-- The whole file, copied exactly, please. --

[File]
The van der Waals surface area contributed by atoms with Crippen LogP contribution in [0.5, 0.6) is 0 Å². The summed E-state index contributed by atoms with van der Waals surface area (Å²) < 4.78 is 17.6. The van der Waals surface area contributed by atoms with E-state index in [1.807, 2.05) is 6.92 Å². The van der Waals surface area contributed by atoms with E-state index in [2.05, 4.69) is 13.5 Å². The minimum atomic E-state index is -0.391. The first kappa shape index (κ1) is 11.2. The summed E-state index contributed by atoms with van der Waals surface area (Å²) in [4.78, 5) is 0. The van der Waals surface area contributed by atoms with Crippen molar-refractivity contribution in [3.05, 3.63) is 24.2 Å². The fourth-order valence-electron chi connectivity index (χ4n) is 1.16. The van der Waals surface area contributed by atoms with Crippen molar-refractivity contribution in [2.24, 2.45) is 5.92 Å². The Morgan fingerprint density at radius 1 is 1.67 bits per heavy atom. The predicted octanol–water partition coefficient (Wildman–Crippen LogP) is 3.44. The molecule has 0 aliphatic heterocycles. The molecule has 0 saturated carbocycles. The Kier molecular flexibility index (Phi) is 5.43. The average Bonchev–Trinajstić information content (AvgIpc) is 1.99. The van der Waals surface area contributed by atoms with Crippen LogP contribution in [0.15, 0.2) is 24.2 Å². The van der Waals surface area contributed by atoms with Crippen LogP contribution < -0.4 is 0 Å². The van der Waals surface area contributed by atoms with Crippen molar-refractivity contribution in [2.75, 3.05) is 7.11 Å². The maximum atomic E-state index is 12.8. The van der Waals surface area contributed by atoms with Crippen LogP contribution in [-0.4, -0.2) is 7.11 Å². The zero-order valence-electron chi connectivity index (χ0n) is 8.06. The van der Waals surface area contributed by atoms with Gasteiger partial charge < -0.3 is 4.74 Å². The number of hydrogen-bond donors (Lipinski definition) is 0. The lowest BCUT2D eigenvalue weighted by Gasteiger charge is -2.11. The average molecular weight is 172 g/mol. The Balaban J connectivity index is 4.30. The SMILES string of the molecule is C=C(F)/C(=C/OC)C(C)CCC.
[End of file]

The van der Waals surface area contributed by atoms with Crippen LogP contribution in [0.5, 0.6) is 0 Å². The summed E-state index contributed by atoms with van der Waals surface area (Å²) < 4.78 is 17.6. The van der Waals surface area contributed by atoms with E-state index in [1.807, 2.05) is 6.92 Å². The van der Waals surface area contributed by atoms with E-state index in [2.05, 4.69) is 13.5 Å². The minimum atomic E-state index is -0.391. The first kappa shape index (κ1) is 11.2. The summed E-state index contributed by atoms with van der Waals surface area (Å²) in [4.78, 5) is 0. The van der Waals surface area contributed by atoms with Crippen molar-refractivity contribution in [3.05, 3.63) is 24.2 Å². The fourth-order valence-electron chi connectivity index (χ4n) is 1.16. The van der Waals surface area contributed by atoms with Crippen molar-refractivity contribution in [2.24, 2.45) is 5.92 Å². The Morgan fingerprint density at radius 1 is 1.67 bits per heavy atom. The predicted octanol–water partition coefficient (Wildman–Crippen LogP) is 3.44. The molecule has 0 aliphatic heterocycles. The molecule has 0 saturated carbocycles. The Kier molecular flexibility index (Phi) is 5.43. The average Bonchev–Trinajstić information content (AvgIpc) is 1.99. The van der Waals surface area contributed by atoms with Crippen LogP contribution in [0.15, 0.2) is 24.2 Å². The van der Waals surface area contributed by atoms with Crippen LogP contribution < -0.4 is 0 Å². The van der Waals surface area contributed by atoms with Crippen molar-refractivity contribution in [2.75, 3.05) is 7.11 Å². The maximum atomic E-state index is 12.8. The van der Waals surface area contributed by atoms with Crippen LogP contribution in [-0.4, -0.2) is 7.11 Å². The zero-order valence-electron chi connectivity index (χ0n) is 8.06. The van der Waals surface area contributed by atoms with Gasteiger partial charge < -0.3 is 4.74 Å². The number of hydrogen-bond donors (Lipinski definition) is 0. The lowest BCUT2D eigenvalue weighted by Gasteiger charge is -2.11. The average molecular weight is 172 g/mol. The Balaban J connectivity index is 4.30. The SMILES string of the molecule is C=C(F)/C(=C/OC)C(C)CCC.